4. Fitness: Most likely there is some area for improvement in your overall fitness level. By exercising on a regular basis and focusing some of your baseball workouts on cardio exercises like running on the treadmill or using a stationary bike, your speed will improve over time.

Are you interested in improving your base-running speed or any other aspect of your game? If so, make sure to check out www.BestBaseballWorkouts.com for more information as well as tons of great products to take your game to the next level! With this information, you're baseball workouts will be more effective than ever!

Article Source: http://EzineArticles.com/?expert=Thomas_E_Wilson

Friday, August 26, 2011

Can One Player Carry A Baseball Team?

By Jim Bain

Anybody who seriously follows baseball, at one time or another, has heard the sports announcers remark something like, "If he gets hot, he can carry the team" or "When he's in the zone he can carry the load for the bullpen" or something similar. Is it possible for one player to carry a team?

In my opinion, yes and no, which probably has you shaking your head and thinking "Surprise, another yes and no answer." Well, for starters, are the sports announcers correct in what they're saying, one man can carry the entire team, and if they are, why are they correct?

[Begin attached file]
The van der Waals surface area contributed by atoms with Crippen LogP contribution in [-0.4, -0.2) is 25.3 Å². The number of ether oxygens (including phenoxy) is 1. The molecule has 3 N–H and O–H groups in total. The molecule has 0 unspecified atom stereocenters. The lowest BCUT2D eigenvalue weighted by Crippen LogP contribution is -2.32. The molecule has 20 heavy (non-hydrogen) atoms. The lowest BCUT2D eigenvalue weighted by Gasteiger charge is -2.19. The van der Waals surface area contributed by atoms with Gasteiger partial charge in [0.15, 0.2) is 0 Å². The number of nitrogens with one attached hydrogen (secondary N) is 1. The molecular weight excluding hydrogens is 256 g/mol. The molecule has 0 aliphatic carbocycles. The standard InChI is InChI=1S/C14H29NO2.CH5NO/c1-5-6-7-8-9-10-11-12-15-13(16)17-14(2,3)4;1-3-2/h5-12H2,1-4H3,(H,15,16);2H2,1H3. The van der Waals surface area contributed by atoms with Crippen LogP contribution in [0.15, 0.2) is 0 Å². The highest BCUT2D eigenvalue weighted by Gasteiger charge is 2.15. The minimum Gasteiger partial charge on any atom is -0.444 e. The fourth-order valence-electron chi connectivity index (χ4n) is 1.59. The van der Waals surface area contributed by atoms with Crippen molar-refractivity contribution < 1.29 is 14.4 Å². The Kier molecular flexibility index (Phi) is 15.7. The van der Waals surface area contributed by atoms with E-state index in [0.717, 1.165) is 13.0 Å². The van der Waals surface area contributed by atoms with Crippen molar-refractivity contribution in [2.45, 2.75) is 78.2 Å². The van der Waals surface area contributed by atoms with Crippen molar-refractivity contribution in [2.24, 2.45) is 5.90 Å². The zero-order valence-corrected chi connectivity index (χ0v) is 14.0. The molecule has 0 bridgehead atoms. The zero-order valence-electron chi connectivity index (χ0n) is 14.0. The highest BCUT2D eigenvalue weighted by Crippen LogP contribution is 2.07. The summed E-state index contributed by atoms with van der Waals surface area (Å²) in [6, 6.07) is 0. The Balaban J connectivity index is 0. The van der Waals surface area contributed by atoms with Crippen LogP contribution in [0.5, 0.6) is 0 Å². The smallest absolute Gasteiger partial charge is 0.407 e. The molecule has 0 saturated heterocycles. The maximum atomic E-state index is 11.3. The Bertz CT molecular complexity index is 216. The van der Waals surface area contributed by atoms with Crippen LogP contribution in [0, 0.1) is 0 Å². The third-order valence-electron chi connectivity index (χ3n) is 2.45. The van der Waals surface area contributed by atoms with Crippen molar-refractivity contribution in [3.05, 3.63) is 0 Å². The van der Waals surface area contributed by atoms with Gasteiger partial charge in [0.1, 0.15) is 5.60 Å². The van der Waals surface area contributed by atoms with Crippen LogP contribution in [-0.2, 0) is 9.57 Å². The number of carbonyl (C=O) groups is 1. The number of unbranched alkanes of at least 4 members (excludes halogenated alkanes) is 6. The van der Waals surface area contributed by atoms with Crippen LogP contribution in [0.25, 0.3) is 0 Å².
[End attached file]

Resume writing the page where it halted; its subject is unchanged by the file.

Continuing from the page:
Or are they just searching for something to say in order to fill the gap between commercial announcements, which is very difficult to believe, and are just blowing smoke knowing nobody will bother to challenge their statement? Let's look at some possibilities of the scenario and you venture your opinion as to whether the experts are in fact, experts.

As a reality check we must establish a few guidelines which to follow to establish a bit of creditability to this investigation.

1. One player can not hit for the other 8 players.
2. One player can not field for the other 8 players.
3. One player can not throw for the other 8 players.
4. One player can not catch for the other 8 players.

I must say, although we're only scratching the surface of the subject, thus far the sports announcers appear slanted a little towards the stupid side and this entire article seems to be a waste of time, and would be if it were not for one intangible.

One player can greatly affect the Emotional Health of a baseball team. There are many intangibles in baseball, as well as other sports, which exert a direct force, positive or negative on a team. Momentum, the Big MO, as they call it, is an example of such an intangible.

For instance, a team who is experiencing a dry spell of having runners scampering all over the base paths every inning, but fail to ever get the hit to drive them in can be quickly deflated, and for all practical purposes be defeated in the top of the first, by having a bases loaded situation and not be able to score 1 run.